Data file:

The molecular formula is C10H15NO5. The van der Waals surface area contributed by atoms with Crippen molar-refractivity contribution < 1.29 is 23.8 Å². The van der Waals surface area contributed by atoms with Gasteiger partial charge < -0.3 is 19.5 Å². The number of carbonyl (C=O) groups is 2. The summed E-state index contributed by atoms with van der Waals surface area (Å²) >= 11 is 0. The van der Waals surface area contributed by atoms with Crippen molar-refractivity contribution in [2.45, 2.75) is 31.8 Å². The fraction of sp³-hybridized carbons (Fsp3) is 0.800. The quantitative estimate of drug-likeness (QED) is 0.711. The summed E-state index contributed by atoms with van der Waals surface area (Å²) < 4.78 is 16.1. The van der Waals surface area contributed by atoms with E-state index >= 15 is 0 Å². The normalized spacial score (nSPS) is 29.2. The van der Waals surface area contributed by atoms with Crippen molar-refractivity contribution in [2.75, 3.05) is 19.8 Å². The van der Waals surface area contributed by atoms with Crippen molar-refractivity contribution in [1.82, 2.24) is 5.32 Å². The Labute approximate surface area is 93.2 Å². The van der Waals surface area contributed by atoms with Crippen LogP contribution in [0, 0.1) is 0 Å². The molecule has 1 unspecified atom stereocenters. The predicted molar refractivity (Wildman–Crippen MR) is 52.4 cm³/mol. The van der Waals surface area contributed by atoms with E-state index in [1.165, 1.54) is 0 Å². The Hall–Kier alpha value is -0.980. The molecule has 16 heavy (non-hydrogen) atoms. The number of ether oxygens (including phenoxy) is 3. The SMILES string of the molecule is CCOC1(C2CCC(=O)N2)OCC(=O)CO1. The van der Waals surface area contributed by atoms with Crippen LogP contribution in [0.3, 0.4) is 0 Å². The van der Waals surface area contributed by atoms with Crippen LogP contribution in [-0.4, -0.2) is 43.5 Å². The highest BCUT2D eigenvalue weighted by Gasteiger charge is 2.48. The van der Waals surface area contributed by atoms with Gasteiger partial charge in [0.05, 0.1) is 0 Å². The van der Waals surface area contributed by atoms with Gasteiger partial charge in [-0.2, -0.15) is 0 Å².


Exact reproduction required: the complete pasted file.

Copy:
The molecular formula is C10H15NO5. The van der Waals surface area contributed by atoms with Crippen molar-refractivity contribution < 1.29 is 23.8 Å². The van der Waals surface area contributed by atoms with Gasteiger partial charge < -0.3 is 19.5 Å². The number of carbonyl (C=O) groups is 2. The summed E-state index contributed by atoms with van der Waals surface area (Å²) >= 11 is 0. The van der Waals surface area contributed by atoms with Crippen molar-refractivity contribution in [2.45, 2.75) is 31.8 Å². The fraction of sp³-hybridized carbons (Fsp3) is 0.800. The quantitative estimate of drug-likeness (QED) is 0.711. The summed E-state index contributed by atoms with van der Waals surface area (Å²) < 4.78 is 16.1. The van der Waals surface area contributed by atoms with E-state index >= 15 is 0 Å². The normalized spacial score (nSPS) is 29.2. The van der Waals surface area contributed by atoms with Crippen molar-refractivity contribution in [2.75, 3.05) is 19.8 Å². The van der Waals surface area contributed by atoms with Crippen molar-refractivity contribution in [1.82, 2.24) is 5.32 Å². The Labute approximate surface area is 93.2 Å². The van der Waals surface area contributed by atoms with Crippen LogP contribution in [0, 0.1) is 0 Å². The molecule has 1 unspecified atom stereocenters. The predicted molar refractivity (Wildman–Crippen MR) is 52.4 cm³/mol. The van der Waals surface area contributed by atoms with E-state index in [1.165, 1.54) is 0 Å². The Hall–Kier alpha value is -0.980. The molecule has 16 heavy (non-hydrogen) atoms. The number of ether oxygens (including phenoxy) is 3. The SMILES string of the molecule is CCOC1(C2CCC(=O)N2)OCC(=O)CO1. The van der Waals surface area contributed by atoms with Crippen LogP contribution in [0.3, 0.4) is 0 Å². The van der Waals surface area contributed by atoms with Crippen LogP contribution in [-0.4, -0.2) is 43.5 Å². The highest BCUT2D eigenvalue weighted by Gasteiger charge is 2.48. The van der Waals surface area contributed by atoms with Gasteiger partial charge in [0.05, 0.1) is 0 Å². The van der Waals surface area contributed by atoms with Gasteiger partial charge in [-0.2, -0.15) is 0 Å².